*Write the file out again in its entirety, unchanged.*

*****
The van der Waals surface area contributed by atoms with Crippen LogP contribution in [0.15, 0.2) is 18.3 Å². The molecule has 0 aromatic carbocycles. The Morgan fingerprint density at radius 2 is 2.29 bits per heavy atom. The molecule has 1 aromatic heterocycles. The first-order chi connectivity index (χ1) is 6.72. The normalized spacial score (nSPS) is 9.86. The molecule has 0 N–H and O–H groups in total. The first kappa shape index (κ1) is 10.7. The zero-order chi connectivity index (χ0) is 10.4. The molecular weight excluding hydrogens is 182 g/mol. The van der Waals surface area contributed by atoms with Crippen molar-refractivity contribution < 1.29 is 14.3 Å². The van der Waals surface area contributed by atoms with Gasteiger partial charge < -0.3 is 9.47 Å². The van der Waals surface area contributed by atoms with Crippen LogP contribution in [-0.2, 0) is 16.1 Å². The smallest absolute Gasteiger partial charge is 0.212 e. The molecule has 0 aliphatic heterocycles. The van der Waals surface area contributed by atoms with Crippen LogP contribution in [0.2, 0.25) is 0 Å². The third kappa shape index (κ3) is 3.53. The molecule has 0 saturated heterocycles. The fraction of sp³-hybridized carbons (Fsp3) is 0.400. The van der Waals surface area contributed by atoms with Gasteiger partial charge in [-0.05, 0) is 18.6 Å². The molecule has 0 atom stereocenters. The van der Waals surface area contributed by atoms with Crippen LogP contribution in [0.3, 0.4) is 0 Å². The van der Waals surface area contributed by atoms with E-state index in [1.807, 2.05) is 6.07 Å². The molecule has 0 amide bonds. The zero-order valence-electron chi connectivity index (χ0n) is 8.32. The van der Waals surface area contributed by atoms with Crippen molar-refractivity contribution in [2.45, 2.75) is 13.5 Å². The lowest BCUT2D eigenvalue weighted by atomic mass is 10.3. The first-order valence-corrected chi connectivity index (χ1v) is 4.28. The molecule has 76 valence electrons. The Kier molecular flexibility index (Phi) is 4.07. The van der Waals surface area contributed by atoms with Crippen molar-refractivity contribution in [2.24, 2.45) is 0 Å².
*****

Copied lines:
The van der Waals surface area contributed by atoms with Crippen LogP contribution in [0.15, 0.2) is 18.3 Å². The molecule has 0 aromatic carbocycles. The Morgan fingerprint density at radius 2 is 2.29 bits per heavy atom. The molecule has 1 aromatic heterocycles. The first-order chi connectivity index (χ1) is 6.72. The normalized spacial score (nSPS) is 9.86. The molecule has 0 N–H and O–H groups in total. The first kappa shape index (κ1) is 10.7. The zero-order chi connectivity index (χ0) is 10.4. The molecular weight excluding hydrogens is 182 g/mol. The van der Waals surface area contributed by atoms with Crippen molar-refractivity contribution < 1.29 is 14.3 Å². The van der Waals surface area contributed by atoms with Gasteiger partial charge < -0.3 is 9.47 Å². The van der Waals surface area contributed by atoms with Crippen LogP contribution in [-0.2, 0) is 16.1 Å². The smallest absolute Gasteiger partial charge is 0.212 e. The molecule has 0 aliphatic heterocycles. The van der Waals surface area contributed by atoms with Crippen LogP contribution in [0.2, 0.25) is 0 Å². The third kappa shape index (κ3) is 3.53. The molecule has 0 saturated heterocycles. The fraction of sp³-hybridized carbons (Fsp3) is 0.400. The van der Waals surface area contributed by atoms with Gasteiger partial charge in [-0.05, 0) is 18.6 Å². The molecule has 0 atom stereocenters. The van der Waals surface area contributed by atoms with Crippen LogP contribution in [0.3, 0.4) is 0 Å². The van der Waals surface area contributed by atoms with E-state index in [1.807, 2.05) is 6.07 Å². The molecule has 0 amide bonds. The zero-order valence-electron chi connectivity index (χ0n) is 8.32. The van der Waals surface area contributed by atoms with Crippen molar-refractivity contribution in [2.45, 2.75) is 13.5 Å². The lowest BCUT2D eigenvalue weighted by atomic mass is 10.3. The first-order valence-corrected chi connectivity index (χ1v) is 4.28. The molecule has 76 valence electrons. The Kier molecular flexibility index (Phi) is 4.07. The van der Waals surface area contributed by atoms with Crippen molar-refractivity contribution in [2.24, 2.45) is 0 Å².